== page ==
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meat inspection

I got a haircut!

Policy makers deserve a little slack and the medical community some virtual hugs.

I usually use Great Clips here in Windsor, Colo., but they are still not open. In fact, of the 20 Great Clips in the area, only two are open. I finally bit the bullet and took a 120-minute wait to get rid of the shaggy look.

Ten percent, that is how few are open, and my stylist today said that is because most are afraid to come to work because of COVID-19 and the lack of social distancing.

Ten percent. Think what this world would be like if only 10% of packing houses were open; or only 10% of farmers and ranchers were working?

For that matter, what about the truckers who get meat and poultry products from the plants to the retailers, and what if only 10% of groceries were open?

And of course, we could not process live animals into meat and poultry products in amounts necessary to prevent severe protein shortages without workers in the plants, many of which have been shuttered at least temporarily because of high rates of COVID-19 illnesses in the workers.

Last week the number of cattle slaughtered dropped nearly 22% and the number of hogs was down 6%.

And, of course, no slaughter could take place without Food Safety & Inspection Service (FSIS) inspectors who are exposed to the virus on a daily basis.

It was just announced that another FSIS inspector died from the virus in Fort Morgan, Colo. I believe the inspector was the fourth to die, the previous three being from N.Y., Chicago and Louisiana. 

There are about 800 federally inspected beef slaughter plants in the U.S., and FSIS has been shuffling inspectors around as plants close and inspectors become ill. So far the effort seems to be working fairly well, but what a burden on the inspectors to have to leave home and family to transfer to a temporary position.

The death rate in the inspection service is nowhere near that of the plant workers, but the FSIS inspector probably drives to work in his or her own vehicle, not public transportation like busses or carpooling.

He or she also probably goes home to a moderately sized home with no grammas or cousins living there in fairly crowded conditions.

And since a good portion of FSIS’s job is to review HACCP and SSOP plans and compliance, the inspectors can now do some of that from the safety of their homes.

Ironically I proposed just such a move when I was at the U.S. Department of Agriculture, a move that would cut down on time spent driving from plant to plant, hours that did nothing to improve food safety, but it sunk like a lead balloon when the union got wind of it.

Now they endorse it, and that is a good thing coming out of this pandemic.

A very bad thing coming out of this pandemic is that food inspections are falling and thus citations and recalls are falling also.

The Food & Drug Administration suspended its inspection of food manufacturers March 18. Since then citations have fallen from about 300 per month to single digits.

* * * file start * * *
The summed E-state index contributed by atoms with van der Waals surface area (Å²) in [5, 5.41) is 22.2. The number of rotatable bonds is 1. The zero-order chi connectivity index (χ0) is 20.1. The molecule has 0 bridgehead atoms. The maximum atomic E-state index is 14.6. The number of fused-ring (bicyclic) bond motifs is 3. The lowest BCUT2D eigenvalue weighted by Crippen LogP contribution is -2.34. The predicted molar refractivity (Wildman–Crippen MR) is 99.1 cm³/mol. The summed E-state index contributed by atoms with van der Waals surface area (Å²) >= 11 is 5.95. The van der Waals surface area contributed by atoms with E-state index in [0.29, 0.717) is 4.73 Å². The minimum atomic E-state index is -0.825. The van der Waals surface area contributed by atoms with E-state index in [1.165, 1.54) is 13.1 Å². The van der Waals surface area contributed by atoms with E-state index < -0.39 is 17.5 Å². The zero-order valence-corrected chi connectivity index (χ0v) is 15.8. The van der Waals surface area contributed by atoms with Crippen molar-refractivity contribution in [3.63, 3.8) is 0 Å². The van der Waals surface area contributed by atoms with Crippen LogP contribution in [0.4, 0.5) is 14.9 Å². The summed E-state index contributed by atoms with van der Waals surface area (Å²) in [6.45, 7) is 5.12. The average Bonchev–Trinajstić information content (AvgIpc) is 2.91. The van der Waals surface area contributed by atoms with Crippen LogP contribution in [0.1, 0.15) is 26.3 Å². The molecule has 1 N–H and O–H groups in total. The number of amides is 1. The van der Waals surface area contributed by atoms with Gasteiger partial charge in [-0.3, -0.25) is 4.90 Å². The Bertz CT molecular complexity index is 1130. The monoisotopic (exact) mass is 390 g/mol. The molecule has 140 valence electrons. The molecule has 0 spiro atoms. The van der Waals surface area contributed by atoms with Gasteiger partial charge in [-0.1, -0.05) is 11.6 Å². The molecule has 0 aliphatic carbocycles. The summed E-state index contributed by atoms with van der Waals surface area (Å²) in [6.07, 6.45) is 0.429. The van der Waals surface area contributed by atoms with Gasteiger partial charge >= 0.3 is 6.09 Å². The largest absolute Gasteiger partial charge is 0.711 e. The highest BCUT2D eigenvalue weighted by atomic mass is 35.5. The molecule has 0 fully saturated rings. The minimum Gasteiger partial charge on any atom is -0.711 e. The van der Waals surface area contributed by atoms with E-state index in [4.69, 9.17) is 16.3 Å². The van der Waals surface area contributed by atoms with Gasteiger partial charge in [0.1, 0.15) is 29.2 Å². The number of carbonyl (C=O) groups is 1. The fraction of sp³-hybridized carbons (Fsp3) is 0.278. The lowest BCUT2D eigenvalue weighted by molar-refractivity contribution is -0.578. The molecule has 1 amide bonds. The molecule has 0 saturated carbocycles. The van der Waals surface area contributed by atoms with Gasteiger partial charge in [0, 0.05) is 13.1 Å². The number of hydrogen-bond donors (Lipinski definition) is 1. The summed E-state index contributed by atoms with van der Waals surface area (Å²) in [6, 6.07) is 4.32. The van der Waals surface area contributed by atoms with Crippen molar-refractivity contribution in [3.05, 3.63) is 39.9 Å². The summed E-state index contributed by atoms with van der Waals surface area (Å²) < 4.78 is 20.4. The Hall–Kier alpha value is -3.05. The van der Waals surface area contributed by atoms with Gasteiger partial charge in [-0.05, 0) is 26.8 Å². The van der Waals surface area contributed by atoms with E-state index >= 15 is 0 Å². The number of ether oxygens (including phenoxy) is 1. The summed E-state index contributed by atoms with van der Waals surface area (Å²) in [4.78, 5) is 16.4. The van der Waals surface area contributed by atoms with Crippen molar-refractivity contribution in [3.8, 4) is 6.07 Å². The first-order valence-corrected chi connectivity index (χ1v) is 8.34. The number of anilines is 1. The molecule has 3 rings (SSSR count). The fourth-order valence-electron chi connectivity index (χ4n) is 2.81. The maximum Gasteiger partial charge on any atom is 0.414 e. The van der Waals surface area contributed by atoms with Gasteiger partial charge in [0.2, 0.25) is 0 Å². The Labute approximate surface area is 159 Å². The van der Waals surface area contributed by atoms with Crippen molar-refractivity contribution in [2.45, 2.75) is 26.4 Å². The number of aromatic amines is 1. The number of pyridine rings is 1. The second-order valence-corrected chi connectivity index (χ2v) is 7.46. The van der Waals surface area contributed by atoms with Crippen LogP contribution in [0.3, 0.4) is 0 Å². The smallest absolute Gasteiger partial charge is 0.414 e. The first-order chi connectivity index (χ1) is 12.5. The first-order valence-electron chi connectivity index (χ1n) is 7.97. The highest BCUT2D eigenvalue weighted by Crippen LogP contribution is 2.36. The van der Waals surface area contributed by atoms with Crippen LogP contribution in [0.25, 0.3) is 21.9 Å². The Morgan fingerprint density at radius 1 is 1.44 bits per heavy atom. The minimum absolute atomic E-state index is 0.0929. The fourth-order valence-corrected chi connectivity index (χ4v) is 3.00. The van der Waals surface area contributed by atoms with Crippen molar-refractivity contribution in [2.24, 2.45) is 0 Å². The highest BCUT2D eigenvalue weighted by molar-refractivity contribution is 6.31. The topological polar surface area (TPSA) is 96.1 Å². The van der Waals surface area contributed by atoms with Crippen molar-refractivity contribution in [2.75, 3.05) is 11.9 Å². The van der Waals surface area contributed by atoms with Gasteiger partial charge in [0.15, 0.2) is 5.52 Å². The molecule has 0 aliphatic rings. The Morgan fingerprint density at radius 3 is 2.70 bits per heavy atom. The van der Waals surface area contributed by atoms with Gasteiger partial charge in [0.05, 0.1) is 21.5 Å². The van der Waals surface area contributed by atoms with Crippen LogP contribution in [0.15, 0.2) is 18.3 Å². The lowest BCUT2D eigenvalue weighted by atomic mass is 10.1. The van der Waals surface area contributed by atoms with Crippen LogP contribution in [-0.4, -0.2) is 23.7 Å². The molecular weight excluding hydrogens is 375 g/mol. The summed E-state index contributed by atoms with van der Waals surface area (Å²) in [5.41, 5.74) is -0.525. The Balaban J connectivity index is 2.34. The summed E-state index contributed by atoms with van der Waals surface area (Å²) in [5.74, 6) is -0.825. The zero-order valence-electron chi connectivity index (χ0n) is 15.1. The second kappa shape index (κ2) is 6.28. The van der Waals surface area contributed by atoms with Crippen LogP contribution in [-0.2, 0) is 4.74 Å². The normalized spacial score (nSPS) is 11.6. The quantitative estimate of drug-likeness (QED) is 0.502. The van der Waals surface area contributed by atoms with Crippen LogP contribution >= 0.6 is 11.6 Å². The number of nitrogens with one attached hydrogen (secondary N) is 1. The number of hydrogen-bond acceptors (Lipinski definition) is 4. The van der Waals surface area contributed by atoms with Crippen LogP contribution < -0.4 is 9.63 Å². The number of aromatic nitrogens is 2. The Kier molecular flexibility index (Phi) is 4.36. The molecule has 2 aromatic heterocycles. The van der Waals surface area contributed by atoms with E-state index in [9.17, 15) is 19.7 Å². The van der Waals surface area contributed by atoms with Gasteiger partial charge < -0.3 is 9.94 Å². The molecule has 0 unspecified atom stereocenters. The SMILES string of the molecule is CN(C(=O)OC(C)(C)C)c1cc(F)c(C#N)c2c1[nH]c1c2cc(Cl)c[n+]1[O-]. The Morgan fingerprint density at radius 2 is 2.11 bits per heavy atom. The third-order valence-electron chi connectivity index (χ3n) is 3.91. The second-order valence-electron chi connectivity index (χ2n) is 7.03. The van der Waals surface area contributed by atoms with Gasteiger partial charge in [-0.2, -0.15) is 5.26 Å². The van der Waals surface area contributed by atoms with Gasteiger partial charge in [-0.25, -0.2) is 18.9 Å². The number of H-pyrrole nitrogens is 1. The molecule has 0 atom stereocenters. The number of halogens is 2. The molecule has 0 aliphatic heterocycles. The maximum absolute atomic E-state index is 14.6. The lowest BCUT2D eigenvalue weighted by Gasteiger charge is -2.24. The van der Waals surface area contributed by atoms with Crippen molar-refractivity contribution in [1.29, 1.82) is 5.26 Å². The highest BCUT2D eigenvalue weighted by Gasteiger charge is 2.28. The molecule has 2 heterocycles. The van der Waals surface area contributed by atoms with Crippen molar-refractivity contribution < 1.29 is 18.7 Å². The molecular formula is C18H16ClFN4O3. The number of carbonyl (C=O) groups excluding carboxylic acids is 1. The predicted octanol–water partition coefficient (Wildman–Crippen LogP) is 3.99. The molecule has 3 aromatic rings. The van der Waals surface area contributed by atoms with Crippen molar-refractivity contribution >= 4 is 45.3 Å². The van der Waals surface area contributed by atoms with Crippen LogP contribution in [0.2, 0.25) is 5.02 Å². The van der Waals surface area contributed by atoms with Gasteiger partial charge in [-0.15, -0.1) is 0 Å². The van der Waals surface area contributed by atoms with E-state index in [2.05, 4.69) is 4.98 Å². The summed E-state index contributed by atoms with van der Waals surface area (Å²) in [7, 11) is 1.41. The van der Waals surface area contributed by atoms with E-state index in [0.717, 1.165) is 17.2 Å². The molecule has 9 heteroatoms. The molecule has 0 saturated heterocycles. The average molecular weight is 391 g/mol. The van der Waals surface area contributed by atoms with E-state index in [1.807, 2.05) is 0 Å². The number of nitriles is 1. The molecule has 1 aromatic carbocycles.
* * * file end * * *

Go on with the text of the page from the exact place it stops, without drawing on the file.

USDA used to issue about a dozen recalls per month; they now are down to a couple per month.

I think there are a couple of reasonable reasons for the drop in meat and poultry recalls, and they are not because of lack of inspection in the plants.

First of all, when a stool sample comes back positive for a probably foodborne illness, a city or county or even state public health department usually begins an epidemiological investigation.

Today, they are swamped doing case contact interviews related to COVID-19, and that is reasonable and understandable, but you can’t ask for a recall unless you have indisputable evidence of a link to a source. And you can’t get that evidence if you don’t have boots on the ground to do the research.

There are many whiners who say we don’t have enough investigators because the departments have been underfunded for years.

As an ex-state director of a public health department, I can honestly say you cannot adequately fund and staff for a pandemic that might happen every 100 years.

I think a second reason for the drop in recalls is simply that people are afraid to go to a health care facility for a case of diarrhea and they are trying to ride it out at home.

The fewer cases the health department has a record of, the more difficult it is to trace to a source.

Lastly, people are obviously not eating out nearly as much as before the quarantines hit, thus not putting themselves at the risk of someone else’s negligence. Eating at home is probably safer in the long run, as parents do care about their loved ones more than a grill cook does.

I loved what I did and the opportunities I had as a state health officer in Nebraska and as the undersecretary for food safety at the USDA. But I must admit that I am so glad to not be in a policy making or policy enforcing position in these tough times.

No one has been through this before, and every decision or directive that is made is a best guess and is met with cries of “too much” or “too little.”

Let’s cut our policy makers a little slack, and give virtual hugs to those who are working to feed us and to respond to medical emergencies in the health care field while 36 million are home drawing unemployment, but not usually of their choice.

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